Four volumes, 8vo, pp. [xxiv], 464; [iv], 392; [iv], 328; [iv], 499, ; including the half-title in first volume (not called for in other three), several gatherings in each volume rather browned, also some foxing in several places, short worm trace in margin of volume II p.295/6 just extending into text and touching a few letters, small wormholes in same volume at end confined to lower margins, contemporary vellum over boards, parts of the original labels still present
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Investigacion de la Naturaleza y Causas de la Riqueza de las Naciones.
First edition in Spanish. Despite the defects mentioned above a very good unsophisticated copy of the first edition in Spanish of The Wealth of Nations. It was translated by Josef Alfonso Ortiz from the fifth edition of 1789 (although curiously Ortiz cites the as-yet-unpublished 1796 eighth edition), and remained the only edition in Spanish for 150 years. The ideas of Adam Smith had in 1792 received an elucidation of sorts in Spanish, with the publication of Carlos Martínez’s Yrujo y Tacón’s Compendio: a (partial) translation of Condorcet’s summary of The Wealth of Nations. However, the present work would have presented the first opportunity for Spanish-speakers to access Adam Smith’s ideas in their entirety without recourse to English or French-language editions, since Yrujo y Tacón’s translation had been based upon – and, indeed, further paraphrased – what was already a synopsis, while omitting passages that risked offending the ever-prickly Inquisition (who had already placed the French translation of the Wealth of Nations upon the Index).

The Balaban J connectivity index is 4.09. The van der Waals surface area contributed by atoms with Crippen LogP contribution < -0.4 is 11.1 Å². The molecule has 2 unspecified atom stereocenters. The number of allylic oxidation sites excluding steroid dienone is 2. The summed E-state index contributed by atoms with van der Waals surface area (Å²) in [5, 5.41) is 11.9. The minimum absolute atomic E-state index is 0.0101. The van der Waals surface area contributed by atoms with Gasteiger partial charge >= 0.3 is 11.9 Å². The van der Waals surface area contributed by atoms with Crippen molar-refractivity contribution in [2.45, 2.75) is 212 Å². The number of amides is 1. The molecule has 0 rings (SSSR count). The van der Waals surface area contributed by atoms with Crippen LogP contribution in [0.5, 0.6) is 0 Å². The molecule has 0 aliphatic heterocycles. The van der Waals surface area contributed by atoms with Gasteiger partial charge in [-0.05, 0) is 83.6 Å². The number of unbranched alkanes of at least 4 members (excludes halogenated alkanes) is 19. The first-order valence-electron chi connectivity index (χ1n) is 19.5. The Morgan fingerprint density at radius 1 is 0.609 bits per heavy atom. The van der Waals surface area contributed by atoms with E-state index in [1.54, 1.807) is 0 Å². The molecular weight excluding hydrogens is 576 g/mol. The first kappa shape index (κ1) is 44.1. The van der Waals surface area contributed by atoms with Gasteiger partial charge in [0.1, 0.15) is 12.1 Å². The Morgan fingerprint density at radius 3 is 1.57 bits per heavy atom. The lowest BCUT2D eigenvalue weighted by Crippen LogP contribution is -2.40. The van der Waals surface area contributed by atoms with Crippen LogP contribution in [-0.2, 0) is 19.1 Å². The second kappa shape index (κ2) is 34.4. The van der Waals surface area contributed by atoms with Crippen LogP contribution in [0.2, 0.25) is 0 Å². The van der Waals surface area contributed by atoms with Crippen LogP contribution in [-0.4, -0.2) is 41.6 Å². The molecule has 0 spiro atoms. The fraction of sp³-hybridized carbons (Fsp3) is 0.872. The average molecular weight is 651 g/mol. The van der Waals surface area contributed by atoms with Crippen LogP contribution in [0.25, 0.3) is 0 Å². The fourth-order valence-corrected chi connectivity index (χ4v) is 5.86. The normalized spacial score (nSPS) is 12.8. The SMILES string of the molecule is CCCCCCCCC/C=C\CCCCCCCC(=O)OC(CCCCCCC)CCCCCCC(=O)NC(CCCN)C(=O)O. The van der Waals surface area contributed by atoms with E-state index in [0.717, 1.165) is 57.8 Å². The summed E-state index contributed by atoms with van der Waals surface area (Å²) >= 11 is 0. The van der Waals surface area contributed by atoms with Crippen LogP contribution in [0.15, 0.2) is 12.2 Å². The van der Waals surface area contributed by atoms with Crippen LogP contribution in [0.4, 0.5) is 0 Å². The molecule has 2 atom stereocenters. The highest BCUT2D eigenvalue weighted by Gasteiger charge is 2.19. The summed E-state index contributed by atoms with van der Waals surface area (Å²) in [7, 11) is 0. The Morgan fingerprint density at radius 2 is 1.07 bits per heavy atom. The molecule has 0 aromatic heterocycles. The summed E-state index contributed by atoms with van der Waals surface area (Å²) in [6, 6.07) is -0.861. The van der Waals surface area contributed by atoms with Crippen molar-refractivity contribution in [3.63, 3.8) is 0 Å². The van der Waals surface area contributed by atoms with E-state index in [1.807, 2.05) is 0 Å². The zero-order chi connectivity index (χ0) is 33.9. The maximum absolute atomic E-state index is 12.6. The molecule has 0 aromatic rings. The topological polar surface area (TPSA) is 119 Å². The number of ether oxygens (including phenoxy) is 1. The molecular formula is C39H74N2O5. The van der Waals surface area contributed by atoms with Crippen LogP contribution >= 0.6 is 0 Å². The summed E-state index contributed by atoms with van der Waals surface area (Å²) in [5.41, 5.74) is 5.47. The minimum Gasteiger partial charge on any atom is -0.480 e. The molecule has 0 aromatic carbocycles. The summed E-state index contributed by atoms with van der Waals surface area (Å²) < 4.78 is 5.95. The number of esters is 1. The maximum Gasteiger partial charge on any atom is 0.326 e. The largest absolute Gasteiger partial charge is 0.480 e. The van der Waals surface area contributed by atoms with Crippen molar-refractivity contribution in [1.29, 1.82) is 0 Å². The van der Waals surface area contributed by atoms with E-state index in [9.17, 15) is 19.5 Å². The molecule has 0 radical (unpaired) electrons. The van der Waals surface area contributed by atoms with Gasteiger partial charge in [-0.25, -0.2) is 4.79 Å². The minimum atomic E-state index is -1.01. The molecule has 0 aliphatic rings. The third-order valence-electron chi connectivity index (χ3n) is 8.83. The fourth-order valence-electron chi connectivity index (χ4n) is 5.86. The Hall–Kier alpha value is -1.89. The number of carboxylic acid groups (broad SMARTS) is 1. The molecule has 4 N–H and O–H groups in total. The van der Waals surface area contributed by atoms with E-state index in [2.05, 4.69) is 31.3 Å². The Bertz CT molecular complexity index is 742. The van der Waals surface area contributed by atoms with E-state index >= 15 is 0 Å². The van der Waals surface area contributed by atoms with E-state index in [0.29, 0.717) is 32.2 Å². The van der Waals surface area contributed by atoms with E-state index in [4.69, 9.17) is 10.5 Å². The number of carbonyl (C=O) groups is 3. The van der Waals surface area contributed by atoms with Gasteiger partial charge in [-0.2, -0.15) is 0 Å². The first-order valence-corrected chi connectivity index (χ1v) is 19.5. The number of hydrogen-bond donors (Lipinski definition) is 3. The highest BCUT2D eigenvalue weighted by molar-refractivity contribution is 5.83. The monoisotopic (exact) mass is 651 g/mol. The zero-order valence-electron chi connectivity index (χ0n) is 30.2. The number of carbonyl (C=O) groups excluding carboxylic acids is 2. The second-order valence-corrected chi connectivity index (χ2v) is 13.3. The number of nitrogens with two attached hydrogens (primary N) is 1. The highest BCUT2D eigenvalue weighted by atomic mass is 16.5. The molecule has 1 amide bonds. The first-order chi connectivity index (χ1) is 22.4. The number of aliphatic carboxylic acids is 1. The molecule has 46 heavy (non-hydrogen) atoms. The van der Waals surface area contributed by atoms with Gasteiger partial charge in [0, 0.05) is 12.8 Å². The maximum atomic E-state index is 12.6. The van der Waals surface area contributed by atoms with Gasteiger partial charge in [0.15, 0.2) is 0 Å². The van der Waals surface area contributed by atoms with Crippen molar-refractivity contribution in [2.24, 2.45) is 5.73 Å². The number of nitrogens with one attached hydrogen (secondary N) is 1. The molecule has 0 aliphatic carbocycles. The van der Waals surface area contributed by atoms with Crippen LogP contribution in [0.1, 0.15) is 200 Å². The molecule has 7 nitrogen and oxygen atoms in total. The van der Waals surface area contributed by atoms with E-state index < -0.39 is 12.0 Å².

That Ortiz’s translation was published with the approval of both the Royal Council and the Inquisition would suggest a significant mollification of the Spanish authorities’ attitude towards Adam Smith’s writing. With a growing number of educated Spaniards becoming acutely conscious of their country’s status as one of Europe’s economic backwaters, the Establishment realised that innovative theories could not always be rejected on the basis of religious dogma. Ortiz was therefore able to publish the translation with just a few textual ‘adjustments’, in particular with respect to usury and church tithes (the section on English malt tax was entirely omitted, although for reasons of relevance rather than of ideology).
Far from being a mere passive propagator of Smith’s writing in his native country, Ortiz seems to have taken a rather vigorously ‘interactive’ view of translation. Interspersing the text with a large number of footnotes, Ortiz provides analogous (and contrasting) Spanish examples to descriptions of England, and even occasionally questions Smith’s historical accuracy, particularly with regard to matters of Spanish economic and colonial policy: ‘No fawning adulator of the Glasgow professor, Ortiz gives the lie to Spanish writers who have ridiculed their countrymen for blind acceptance of economic liberalism’ (R. S. Smith in Adam Smith across Nations, p. 321). Interestingly, Ortiz’s translation (reprinted in 1805–6) remained the sole Spanish-language edition of The Wealth of Nations until 1956.
Tribe 53; Vanderblue, p. 31; Goldsmiths’ 15932l; Kress 2832; see R.S. Smith’s essay, ‘The Wealth of Nations in Spain and Hispanic America, 1780 –1830’ pp. 313–326 in Cheng-chung Lai, Adam Smith across Nations.